The musical « Kiss of Death »
Close Photo Marc Domage.
October 18, 19, 20

Baiser Mortel
A musical by Low Jack, Lala &ce, and Cecilia Bengolea

The Bourse de Commerce — Pinault Collection presents a brand-new performance, a production that brings together French artists Low Jack, composer and director of the project, and Lala &ce, composer and rapper, with Argentinean choreographer Cecilia Bengolea. Baiser Mortel, or “The Kiss of Death”, is an original work that blends ballet, urban folklore, and sound art, taking its cues from musicals, theatrical dance, and soap operas.

Mitchell Leisen’s 1934 film Death Takes a Holiday, in which Death decides to spend three days among the living, served as inspiration for the writing of the show Baiser Mortel. Rapper Lala &ce plays the main role of Death, whom the audience follows on her spiritual and romantic quests, somewhere between adventure, rivalries, desire, and rejection. Lala &ce is joined on stage by Jäde, Rad Cartier, BabySolo33, and Le Diouck, along with the dancers Craig Black Eagle, Katrin Wow, and Elodie Chan. Stylist Marine Serre created the costumes for all the dancers and rappers in this musical. 

Recorded at the recording studios at La Place – Centre Culturel Hip Hop in Paris, the original soundtrack for Baiser Mortel will be released by Berlin music label PAN in 2022.

“Lala &ce and I initially envisioned a sound fiction in 2019. But then, the project underwent its first genetic mutation in 2020 when Cyrus Goberville introduced me to Cecilia Bengolea. All three of us worked towards a show that would combine music, theatre, and dance. Baiser Mortel deals with the theme of Death and its representation, but in way that consciously diverges from Western representations of this subject. This project expresses my attraction to an artistic practice that stretches across various disciplines, and it is the fruit of my ongoing research into acculturation and identity – how it is defined, sought, and understood, and what is also tragicomic about it. Over a good many years now, I have also become somewhat obsessed with movie musicals. I am fascinated by the false triviality they express.” Low Jack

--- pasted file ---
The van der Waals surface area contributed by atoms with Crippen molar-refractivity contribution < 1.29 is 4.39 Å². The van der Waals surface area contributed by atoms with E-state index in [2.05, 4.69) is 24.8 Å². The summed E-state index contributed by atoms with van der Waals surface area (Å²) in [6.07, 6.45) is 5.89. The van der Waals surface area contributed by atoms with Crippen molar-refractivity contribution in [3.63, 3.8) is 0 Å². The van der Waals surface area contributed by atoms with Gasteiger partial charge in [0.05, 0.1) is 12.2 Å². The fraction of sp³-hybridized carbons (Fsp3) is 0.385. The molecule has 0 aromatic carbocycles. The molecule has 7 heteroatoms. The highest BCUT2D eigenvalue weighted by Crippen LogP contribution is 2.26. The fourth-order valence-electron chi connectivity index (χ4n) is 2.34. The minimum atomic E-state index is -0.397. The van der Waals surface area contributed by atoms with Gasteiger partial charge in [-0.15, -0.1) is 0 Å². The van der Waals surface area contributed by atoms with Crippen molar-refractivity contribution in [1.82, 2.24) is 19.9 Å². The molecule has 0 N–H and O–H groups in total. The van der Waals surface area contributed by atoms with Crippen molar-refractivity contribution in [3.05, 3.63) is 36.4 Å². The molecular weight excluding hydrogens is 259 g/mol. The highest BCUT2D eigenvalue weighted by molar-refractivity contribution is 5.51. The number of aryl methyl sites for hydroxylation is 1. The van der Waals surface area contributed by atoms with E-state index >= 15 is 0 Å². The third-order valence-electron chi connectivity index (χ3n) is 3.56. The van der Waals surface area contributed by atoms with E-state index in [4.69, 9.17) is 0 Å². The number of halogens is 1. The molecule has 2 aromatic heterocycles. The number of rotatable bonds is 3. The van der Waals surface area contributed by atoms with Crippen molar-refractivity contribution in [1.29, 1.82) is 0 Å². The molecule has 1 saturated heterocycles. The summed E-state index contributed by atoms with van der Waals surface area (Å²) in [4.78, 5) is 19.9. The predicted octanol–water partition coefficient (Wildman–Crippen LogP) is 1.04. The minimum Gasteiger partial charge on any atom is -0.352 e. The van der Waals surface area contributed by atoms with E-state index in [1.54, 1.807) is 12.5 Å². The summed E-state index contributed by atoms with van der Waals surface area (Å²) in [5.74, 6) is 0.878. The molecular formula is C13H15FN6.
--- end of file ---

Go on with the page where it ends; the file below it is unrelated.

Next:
“When people ask me what it’s like to play death, I would say that it makes me want to live. Most of all, Baiser Mortel asks us to consider that particular moment when we realize how much we care about someone at the very same time that we understand that we have to let go of them”.   Lala &ce

“For this musical, loosely inspired by Death Takes a Holiday, I invited dancehall dancers Craig Black Eagle and Katrin Wow and the contortionist Elodie Chan to play the rappers’ lovers and states of mind. Baiser Mortel has moments that are deep and heavy, and others that are lighter. There are varying degrees of closeness in the relationship between rappers and dancers; sometimes they simply reflect their shadows, but at others, they occupy more space in the story”.   Cecilia Bengolea

“It is a collaborative project initiated by my friend Cyrus. It was essential for me to go deep in understanding all the artists that are part of this project – Low Jack, Cecilia, Lala and so forth. Through the garments, I tried to empower both the person and the character to remain truthful to their vision”. Marine Serre

 “When death comes down to earth, what does the sky have left to fear?” 

With this couplet in Baiser Mortel, Lala &ce’s utterance announces the intrigue of this performance, hybrid both in its form and content. She plays death who has come “for a taste of life”. Beneath this reinterpretation of a danse macabre lies a sensual carnival in which the chilling allegory of death is contaminated by the humanity and wealth of its sentiments.